The Front Bottoms are one of those bands who never seem to stop. Between churning out new videos and EPs and continuing with a relentless touring schedule, they’ve also found time to get signed by the infamous Fueled by Ramen and record a new album ‘Back on Top’, which is ready to be released into the world. Time to pause for breath? No, thanks.
“We’ve been a band that kind of does everything in-house,” explains Brian Sella, singer and guitarist. “We’ve always in the past sat down with each other and figured out all the problems, and all the music videos we’ve done ourselves. To have a label as big as [Fueled By Ramen] say they like what you’re doing is cool and let’s work together and try to figure something out… it’s very exciting and positive. We couldn’t be any happier about it!
“You know, when you work on something as hard as we worked on this album, all you want to do is get out and play it for people, let them hear the stuff you’ve cared so much about for so long and you hope they like it. It’s very exciting.”
Their videos from ‘Back On Top’ have so far all followed a common thread, following a character journey or travels, a whole lot of walking or cycling, but have all been quite different in their settings. “All the ideas for videos come from either a member of the band or one of our good friends who makes a lot of our videos,” begins Brian. “I like the vibe or the energy of us just sitting down and creatively thinking ‘Okay, we need a video. What should we do?’”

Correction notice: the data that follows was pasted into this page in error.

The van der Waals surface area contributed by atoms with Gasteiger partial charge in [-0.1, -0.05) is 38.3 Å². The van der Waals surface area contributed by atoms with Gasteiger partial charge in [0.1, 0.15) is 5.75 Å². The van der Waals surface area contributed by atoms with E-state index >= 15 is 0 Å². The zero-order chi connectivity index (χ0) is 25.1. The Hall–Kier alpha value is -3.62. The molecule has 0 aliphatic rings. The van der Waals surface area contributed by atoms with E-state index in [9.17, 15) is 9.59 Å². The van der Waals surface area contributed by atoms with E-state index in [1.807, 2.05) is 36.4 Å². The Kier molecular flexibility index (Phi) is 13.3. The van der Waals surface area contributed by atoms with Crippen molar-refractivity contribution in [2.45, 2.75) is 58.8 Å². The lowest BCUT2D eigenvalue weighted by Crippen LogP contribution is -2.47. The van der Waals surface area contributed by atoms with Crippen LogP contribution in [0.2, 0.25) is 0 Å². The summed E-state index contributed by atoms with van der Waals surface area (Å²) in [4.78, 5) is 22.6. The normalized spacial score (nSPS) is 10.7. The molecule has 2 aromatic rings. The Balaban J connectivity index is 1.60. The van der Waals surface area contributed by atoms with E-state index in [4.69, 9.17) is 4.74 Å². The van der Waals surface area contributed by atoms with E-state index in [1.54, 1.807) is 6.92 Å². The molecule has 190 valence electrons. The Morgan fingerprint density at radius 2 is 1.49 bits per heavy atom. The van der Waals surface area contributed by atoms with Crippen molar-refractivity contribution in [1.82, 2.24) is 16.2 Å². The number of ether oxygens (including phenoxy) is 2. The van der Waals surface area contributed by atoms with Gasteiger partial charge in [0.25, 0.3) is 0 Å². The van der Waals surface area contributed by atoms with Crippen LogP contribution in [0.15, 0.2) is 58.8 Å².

“We like to things very genuine and keep it under a budget,” he adds. “Personally, I work best when I have restraints, when I have $500-1000 budget to make a music video. I think that they all kind of have a common thread between them because everybody throws their creative ideas in and we just kind of work it out and see what happens. I like to not have any idea what I think the final product is and just go into it with an open mind, let everybody throw ideas in. It’s a genuine artistic process, like whoever’s around can be in the video, whoever’s got a good idea can throw it in. I think that’s why they have those links that they have.”
There’s a consistency to The Front Bottoms, in that each album seems like a neat progression; here they’ve pushed themselves to be bigger: there’s some massive songs in there, real rocky vibes being wrapped up in massively catchy surroundings. It’s like an old friend with a new leather jacket, really.
Which is kind of fitting, actually, considering one of the high points for Brian seems to be his acquisition of a motorbike. “We got together, I would come with a skeleton of a song and I’d sit down with the boys and we would try to work it out. Then we recorded this, probably the most professionally that we have ever done, so I think we all learned something. In the past it would be like ‘let’s go in and record some songs and see how they come out’. I think this time we all had a vision and we worked with a really awesome producers.”